Sunday, January 22, 2012

Cooking and freezing dried beans

There are lots of ways to save a little here and there on grocery money.  One of the best, in my opinion, is cooking dried beans instead of buying canned.  Canned beans tend to have a lot of salt and also typically have BPA in the lining of the cans, which is something I'm starting to avoid when I can.  I keep a few cans of beans on hand for nights when I need something REALLY quick (and canned chili beans to feed my child's addiction - she loves them straight out of the can), but I also try to keep a good selection on hand in the freezer. 

At the moment, I have a batch of black beans simmering on the stove.  The house smells great because I add a few extra ingredients to the pot to give the beans a little extra kick of flavor (more about that in a minute).

Beans are so easy to prepare.  They take quite a bit of time, but it's almost entirely cooking and soaking time, with very little hands-on needed.  You can cook any amount, as long as you have a pot big enough to handle it.  I usually buy in bulk, so I tend to cook two cups of dried beans at a time.

First, put your beans in a dish (I use a pie plate) and pick through to remove any small rocks or bad beans.  I remember watching a Food Network show where the host was picking through a dish of beans and found three rocks in it.  I found it odd, because I have NEVER found a rock in my beans.  But I always check, just in case.  Rinse the beans in a sieve and put them in a pot (I use a two-quart stock pot).  Now, you have two options:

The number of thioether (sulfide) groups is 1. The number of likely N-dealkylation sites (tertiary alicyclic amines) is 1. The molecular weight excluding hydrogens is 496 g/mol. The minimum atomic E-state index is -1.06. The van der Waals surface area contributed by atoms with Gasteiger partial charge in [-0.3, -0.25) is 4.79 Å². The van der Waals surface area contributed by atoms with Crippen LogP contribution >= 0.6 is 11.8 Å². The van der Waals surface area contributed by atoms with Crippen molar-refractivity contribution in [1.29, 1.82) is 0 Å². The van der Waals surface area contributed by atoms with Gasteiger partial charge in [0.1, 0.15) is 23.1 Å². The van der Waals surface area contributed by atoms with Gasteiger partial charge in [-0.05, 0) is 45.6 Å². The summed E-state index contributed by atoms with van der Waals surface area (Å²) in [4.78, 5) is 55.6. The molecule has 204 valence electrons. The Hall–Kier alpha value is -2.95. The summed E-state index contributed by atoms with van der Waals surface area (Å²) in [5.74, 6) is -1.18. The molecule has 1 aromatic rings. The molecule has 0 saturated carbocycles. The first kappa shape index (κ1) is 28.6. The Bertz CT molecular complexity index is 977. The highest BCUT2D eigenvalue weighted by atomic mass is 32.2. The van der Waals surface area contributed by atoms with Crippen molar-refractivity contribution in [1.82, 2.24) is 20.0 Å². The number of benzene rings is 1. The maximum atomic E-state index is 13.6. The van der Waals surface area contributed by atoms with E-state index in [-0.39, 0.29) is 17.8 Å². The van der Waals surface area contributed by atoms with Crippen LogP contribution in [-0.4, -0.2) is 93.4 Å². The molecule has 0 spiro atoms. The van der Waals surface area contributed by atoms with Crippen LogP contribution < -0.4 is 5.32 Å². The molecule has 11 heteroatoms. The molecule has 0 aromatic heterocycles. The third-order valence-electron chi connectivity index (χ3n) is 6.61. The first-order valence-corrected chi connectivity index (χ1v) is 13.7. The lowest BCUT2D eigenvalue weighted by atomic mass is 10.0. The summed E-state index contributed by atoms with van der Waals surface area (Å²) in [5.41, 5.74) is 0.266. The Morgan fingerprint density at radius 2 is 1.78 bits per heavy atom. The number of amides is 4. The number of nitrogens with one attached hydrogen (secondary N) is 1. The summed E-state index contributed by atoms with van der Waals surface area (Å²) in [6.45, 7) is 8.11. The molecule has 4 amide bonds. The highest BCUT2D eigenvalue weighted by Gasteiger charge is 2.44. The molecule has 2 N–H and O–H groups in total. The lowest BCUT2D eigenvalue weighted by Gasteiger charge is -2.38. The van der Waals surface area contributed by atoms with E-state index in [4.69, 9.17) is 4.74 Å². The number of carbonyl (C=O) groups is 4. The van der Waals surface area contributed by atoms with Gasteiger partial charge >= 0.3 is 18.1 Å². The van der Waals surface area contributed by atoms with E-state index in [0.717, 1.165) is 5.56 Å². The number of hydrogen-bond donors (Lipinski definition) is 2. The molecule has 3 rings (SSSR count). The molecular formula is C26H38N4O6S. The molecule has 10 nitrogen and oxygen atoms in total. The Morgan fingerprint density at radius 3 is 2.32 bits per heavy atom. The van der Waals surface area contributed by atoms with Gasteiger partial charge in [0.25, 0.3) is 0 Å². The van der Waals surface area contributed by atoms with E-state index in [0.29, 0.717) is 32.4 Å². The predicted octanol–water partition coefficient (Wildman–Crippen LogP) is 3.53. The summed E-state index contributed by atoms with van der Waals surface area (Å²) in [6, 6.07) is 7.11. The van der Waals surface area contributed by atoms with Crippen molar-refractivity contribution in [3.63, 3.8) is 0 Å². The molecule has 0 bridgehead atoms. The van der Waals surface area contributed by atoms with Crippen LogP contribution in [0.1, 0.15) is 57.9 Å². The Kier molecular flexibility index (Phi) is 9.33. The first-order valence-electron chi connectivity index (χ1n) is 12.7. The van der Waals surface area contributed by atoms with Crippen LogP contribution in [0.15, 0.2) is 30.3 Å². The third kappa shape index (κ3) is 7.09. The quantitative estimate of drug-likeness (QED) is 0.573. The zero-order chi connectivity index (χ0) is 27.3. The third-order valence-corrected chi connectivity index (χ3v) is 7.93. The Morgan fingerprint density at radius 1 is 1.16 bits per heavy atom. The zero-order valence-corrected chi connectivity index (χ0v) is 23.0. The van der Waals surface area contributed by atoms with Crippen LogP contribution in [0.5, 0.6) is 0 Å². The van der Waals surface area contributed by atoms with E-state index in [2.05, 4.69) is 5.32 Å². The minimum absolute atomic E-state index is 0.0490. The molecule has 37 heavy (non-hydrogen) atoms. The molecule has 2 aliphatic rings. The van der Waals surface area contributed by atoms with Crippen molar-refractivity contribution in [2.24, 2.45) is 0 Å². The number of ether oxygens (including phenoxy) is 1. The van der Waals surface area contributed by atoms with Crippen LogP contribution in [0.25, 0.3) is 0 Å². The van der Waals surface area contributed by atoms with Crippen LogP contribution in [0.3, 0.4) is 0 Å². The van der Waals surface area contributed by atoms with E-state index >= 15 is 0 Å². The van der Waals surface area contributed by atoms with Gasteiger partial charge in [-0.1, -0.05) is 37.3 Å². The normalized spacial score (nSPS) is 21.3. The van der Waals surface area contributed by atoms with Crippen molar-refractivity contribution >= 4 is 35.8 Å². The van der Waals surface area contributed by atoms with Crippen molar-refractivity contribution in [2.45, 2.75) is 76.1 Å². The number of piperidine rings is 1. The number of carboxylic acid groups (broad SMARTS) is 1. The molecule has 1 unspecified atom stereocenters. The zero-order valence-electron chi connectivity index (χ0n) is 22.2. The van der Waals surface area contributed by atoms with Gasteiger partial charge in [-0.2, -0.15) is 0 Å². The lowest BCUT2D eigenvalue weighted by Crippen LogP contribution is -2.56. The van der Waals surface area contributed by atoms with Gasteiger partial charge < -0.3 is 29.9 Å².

Option one:  Add cold water to cover with at least two inches of water over the top of the beans.  Set aside and soak overnight.

Option two:  Add water to cover with at least two inches of water over the top of the beans.  Put on your stove and bring just to a boil.  Turn off (do not drain) and let the beans sit for two hours.

At the end of the soaking time, drain and rinse your beans.  Put back in the pot, add water again to cover by two inches.  Bring to a boil, then turn down and simmer.  I find that if I cook the beans too hard, the skins fall off, so keep it at as low a simmer as possible. 

If you want to add a little flavor oomph to your beans, add a bay leaf, a few cloves of sliced garlic, and a couple of onion slices to the cooking water.  If you have a specific recipe in mind, you can also add the same seasonings called for in your recipe to help bring an extra layer of flavor to your dish.  Be careful, however, not to add any salt or seasoning including salt, or your beans may not soften.  Always salt at the end, when your beans are fully cooked.

After 90 minutes, start checking your beans to see if they're done.  I usually taste one or two, and then add five or 10 minutes to the cooking time before I check again.  Keep going until your beans are fully cooked. Be careful not to overcook them, though, or they'll just get mushy.  Drain, saving the liquid if you're going to freeze them, remove any large pieces of seasoning (such as the bay leaf and onion slices - I usually leave the garlic), and let cool. 

If you aren't using the beans right away, they freeze beautifully.  I usually freeze them in two-cup portions, which works for me for most recipes.  Just put the cooled beans in a freezer-safe container, add cooking liquid just to cover (this will help keep the beans from drying out in the freezer), and pop them in your freezer. 

Enjoy your beans! 

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